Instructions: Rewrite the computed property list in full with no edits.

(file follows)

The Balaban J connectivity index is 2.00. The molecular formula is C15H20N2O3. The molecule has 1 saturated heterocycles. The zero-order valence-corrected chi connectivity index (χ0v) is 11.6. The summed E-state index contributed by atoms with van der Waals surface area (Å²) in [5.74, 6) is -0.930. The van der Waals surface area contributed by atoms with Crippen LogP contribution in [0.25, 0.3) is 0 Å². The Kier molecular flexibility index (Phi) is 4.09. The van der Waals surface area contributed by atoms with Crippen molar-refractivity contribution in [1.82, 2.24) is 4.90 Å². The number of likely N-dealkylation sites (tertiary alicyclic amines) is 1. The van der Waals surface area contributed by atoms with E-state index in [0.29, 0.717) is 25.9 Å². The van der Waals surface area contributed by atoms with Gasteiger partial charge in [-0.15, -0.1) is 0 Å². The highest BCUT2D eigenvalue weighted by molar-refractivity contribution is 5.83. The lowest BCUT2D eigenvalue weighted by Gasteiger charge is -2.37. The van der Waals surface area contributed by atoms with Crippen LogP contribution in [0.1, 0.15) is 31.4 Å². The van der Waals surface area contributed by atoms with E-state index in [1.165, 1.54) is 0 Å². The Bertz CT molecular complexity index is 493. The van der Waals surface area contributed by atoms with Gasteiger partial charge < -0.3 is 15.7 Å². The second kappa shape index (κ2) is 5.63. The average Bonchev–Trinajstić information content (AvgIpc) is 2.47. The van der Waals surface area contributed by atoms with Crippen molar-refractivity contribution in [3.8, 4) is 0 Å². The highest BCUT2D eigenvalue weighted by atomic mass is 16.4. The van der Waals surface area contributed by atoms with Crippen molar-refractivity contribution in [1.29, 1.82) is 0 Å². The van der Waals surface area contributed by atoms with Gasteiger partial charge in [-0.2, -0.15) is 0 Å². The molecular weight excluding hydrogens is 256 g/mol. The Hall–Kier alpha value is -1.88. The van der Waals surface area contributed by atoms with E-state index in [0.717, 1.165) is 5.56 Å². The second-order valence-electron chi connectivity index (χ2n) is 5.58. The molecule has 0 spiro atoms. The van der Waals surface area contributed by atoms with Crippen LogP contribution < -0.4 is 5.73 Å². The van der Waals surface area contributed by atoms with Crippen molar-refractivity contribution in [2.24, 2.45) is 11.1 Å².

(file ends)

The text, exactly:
The Balaban J connectivity index is 2.00. The molecular formula is C15H20N2O3. The molecule has 1 saturated heterocycles. The zero-order valence-corrected chi connectivity index (χ0v) is 11.6. The summed E-state index contributed by atoms with van der Waals surface area (Å²) in [5.74, 6) is -0.930. The van der Waals surface area contributed by atoms with Crippen LogP contribution in [0.25, 0.3) is 0 Å². The Kier molecular flexibility index (Phi) is 4.09. The van der Waals surface area contributed by atoms with Crippen molar-refractivity contribution in [1.82, 2.24) is 4.90 Å². The number of likely N-dealkylation sites (tertiary alicyclic amines) is 1. The van der Waals surface area contributed by atoms with E-state index in [0.29, 0.717) is 25.9 Å². The van der Waals surface area contributed by atoms with Gasteiger partial charge in [-0.15, -0.1) is 0 Å². The highest BCUT2D eigenvalue weighted by molar-refractivity contribution is 5.83. The lowest BCUT2D eigenvalue weighted by Gasteiger charge is -2.37. The van der Waals surface area contributed by atoms with Crippen LogP contribution in [0.1, 0.15) is 31.4 Å². The van der Waals surface area contributed by atoms with E-state index in [1.165, 1.54) is 0 Å². The Bertz CT molecular complexity index is 493. The van der Waals surface area contributed by atoms with Gasteiger partial charge < -0.3 is 15.7 Å². The second kappa shape index (κ2) is 5.63. The average Bonchev–Trinajstić information content (AvgIpc) is 2.47. The van der Waals surface area contributed by atoms with Crippen molar-refractivity contribution in [3.8, 4) is 0 Å². The highest BCUT2D eigenvalue weighted by atomic mass is 16.4. The van der Waals surface area contributed by atoms with Crippen molar-refractivity contribution in [1.29, 1.82) is 0 Å². The van der Waals surface area contributed by atoms with Gasteiger partial charge in [-0.2, -0.15) is 0 Å². The molecular weight excluding hydrogens is 256 g/mol. The Hall–Kier alpha value is -1.88. The van der Waals surface area contributed by atoms with E-state index in [0.717, 1.165) is 5.56 Å². The second-order valence-electron chi connectivity index (χ2n) is 5.58. The molecule has 0 spiro atoms. The van der Waals surface area contributed by atoms with Crippen LogP contribution < -0.4 is 5.73 Å². The van der Waals surface area contributed by atoms with Crippen molar-refractivity contribution in [2.24, 2.45) is 11.1 Å².